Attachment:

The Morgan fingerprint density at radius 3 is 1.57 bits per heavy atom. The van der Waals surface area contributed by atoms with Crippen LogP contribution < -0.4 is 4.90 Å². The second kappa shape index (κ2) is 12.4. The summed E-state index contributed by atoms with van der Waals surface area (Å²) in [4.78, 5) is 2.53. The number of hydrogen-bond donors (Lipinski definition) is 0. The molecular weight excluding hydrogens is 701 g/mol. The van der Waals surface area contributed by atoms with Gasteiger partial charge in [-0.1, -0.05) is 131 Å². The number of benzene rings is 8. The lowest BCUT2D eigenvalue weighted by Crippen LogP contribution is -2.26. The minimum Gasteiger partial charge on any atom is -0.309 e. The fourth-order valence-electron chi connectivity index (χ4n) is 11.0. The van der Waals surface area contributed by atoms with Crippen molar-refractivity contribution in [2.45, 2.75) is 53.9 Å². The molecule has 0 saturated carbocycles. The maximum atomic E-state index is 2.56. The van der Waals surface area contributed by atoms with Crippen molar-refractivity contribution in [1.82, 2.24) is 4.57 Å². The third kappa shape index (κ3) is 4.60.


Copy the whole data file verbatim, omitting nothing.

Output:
The Morgan fingerprint density at radius 3 is 1.57 bits per heavy atom. The van der Waals surface area contributed by atoms with Crippen LogP contribution < -0.4 is 4.90 Å². The second kappa shape index (κ2) is 12.4. The summed E-state index contributed by atoms with van der Waals surface area (Å²) in [4.78, 5) is 2.53. The number of hydrogen-bond donors (Lipinski definition) is 0. The molecular weight excluding hydrogens is 701 g/mol. The van der Waals surface area contributed by atoms with Gasteiger partial charge in [-0.1, -0.05) is 131 Å². The number of benzene rings is 8. The lowest BCUT2D eigenvalue weighted by Crippen LogP contribution is -2.26. The minimum Gasteiger partial charge on any atom is -0.309 e. The fourth-order valence-electron chi connectivity index (χ4n) is 11.0. The van der Waals surface area contributed by atoms with Crippen molar-refractivity contribution in [2.45, 2.75) is 53.9 Å². The molecule has 0 saturated carbocycles. The maximum atomic E-state index is 2.56. The van der Waals surface area contributed by atoms with Crippen molar-refractivity contribution in [1.82, 2.24) is 4.57 Å². The third kappa shape index (κ3) is 4.60.